Steve

  • CStanley

    Given the conditions in Honduras, Guatemala, and El Salvador, I am not sure that would be the right thing anyway.

    This is the problem. These people aren’t just seeking economic relief, they are fleeing from rampant violence, fueled in part by the political situations in their homelands. There’s simply no way that any of that is going to be fixed anytime soon.

  • What’s in the best interests of the children? I think that in all likelihood it’s repatriation and return to their parents.

    The alternatives that we have are just turning them loose on the streets on their own recognizance (more or less the present plan) or keeping them locked up in compounds. Would you want your children to be locked up in those compounds on an indefinite basis? On second thought let me see if I can come up with another way to phrase that.

    How about is being locked up in compounds with other kids, possibly including juvenile criminals and sex offenders, really in the best interest of the children?

  • Andy

    Of course Mexico is complicit, as is most of the rest of Central and South America. Once it’s established that a person wants to go to the US and not stay in , they are sent on their way.

  • TastyBits


    Honduras, Guatemala, and El Salvador

    I keep hearing from the proponents of open borders that this is the problem. I guess like everything else I should just take their word for it. They are the smartest people in the whole wide world. I am sure they actually know what they have researched the subject. Only a backward, racist, redneck would parrot crap he/she read from some partisan idiot.

  • jan

    “What’s in the best interests of the children? I think that in all likelihood it’s repatriation and return to their parents.”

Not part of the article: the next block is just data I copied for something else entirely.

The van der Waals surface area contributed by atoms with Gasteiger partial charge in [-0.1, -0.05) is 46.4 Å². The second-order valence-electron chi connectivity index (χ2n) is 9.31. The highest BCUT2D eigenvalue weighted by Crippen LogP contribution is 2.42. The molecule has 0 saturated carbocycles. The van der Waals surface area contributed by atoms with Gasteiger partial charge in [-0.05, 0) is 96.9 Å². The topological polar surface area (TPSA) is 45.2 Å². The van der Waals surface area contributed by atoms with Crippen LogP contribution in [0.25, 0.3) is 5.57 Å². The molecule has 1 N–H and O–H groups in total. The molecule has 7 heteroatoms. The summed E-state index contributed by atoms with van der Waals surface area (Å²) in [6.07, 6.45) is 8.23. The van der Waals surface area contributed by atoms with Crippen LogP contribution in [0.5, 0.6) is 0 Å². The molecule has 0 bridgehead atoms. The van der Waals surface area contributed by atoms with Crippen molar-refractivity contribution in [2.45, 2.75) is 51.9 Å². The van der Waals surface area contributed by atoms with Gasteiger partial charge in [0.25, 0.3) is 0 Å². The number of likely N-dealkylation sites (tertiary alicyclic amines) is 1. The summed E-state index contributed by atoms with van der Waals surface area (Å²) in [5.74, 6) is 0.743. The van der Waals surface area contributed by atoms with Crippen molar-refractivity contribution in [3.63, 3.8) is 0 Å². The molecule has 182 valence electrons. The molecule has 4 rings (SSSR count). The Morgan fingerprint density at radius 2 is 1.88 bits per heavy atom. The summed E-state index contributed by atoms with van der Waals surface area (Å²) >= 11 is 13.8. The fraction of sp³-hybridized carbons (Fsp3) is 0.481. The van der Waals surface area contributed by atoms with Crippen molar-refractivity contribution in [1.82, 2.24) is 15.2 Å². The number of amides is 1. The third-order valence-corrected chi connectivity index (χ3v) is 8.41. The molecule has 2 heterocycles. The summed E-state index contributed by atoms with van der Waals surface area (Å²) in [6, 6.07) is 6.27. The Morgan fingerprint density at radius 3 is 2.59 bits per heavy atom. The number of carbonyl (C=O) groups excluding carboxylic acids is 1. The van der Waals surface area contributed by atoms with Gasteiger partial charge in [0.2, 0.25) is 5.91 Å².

That’s probably the best solution, in the midst of having really no good options. However, that seems to be the state of affairs this country is now finding itself in — not reacting to a growing crisis in a timely manner, then being taken off guard when the dam bursts and there’s little we can do to stem the flow of unsavory events.

  • Cstanley

    The best solution, IMO, would be a massively funded international relief effort with establishment of refugee camps (say, at the southern Mexico border), but I know that’s not realistic.

  • steve

    “I think that in all likelihood it’s repatriation and return to their parents.”

    My initial thought, then I remembered that in the stories being circulated it was the parents telling their kids they should leave. A number of the kids have no parents or their parents came here illegally and are afraid to return because of the increased border security.

    Steve

  • Jimbino

    Dave Schuler,

    There are lots of alternatives you haven’t considered. To me, a childfree taxpayer, potty-trained Central American kids are preferable to Amerikan kids, who literally cost me thousands per year for their breeding, birth, potty-training and mis-education.

    A good solution to the problem is to let us taxpayers support kids of our own choosing and leave our normal Amerikan breeders to their own devices–the way it used to be before all the breeders were given carte blanche to feed at the nanny-state trough.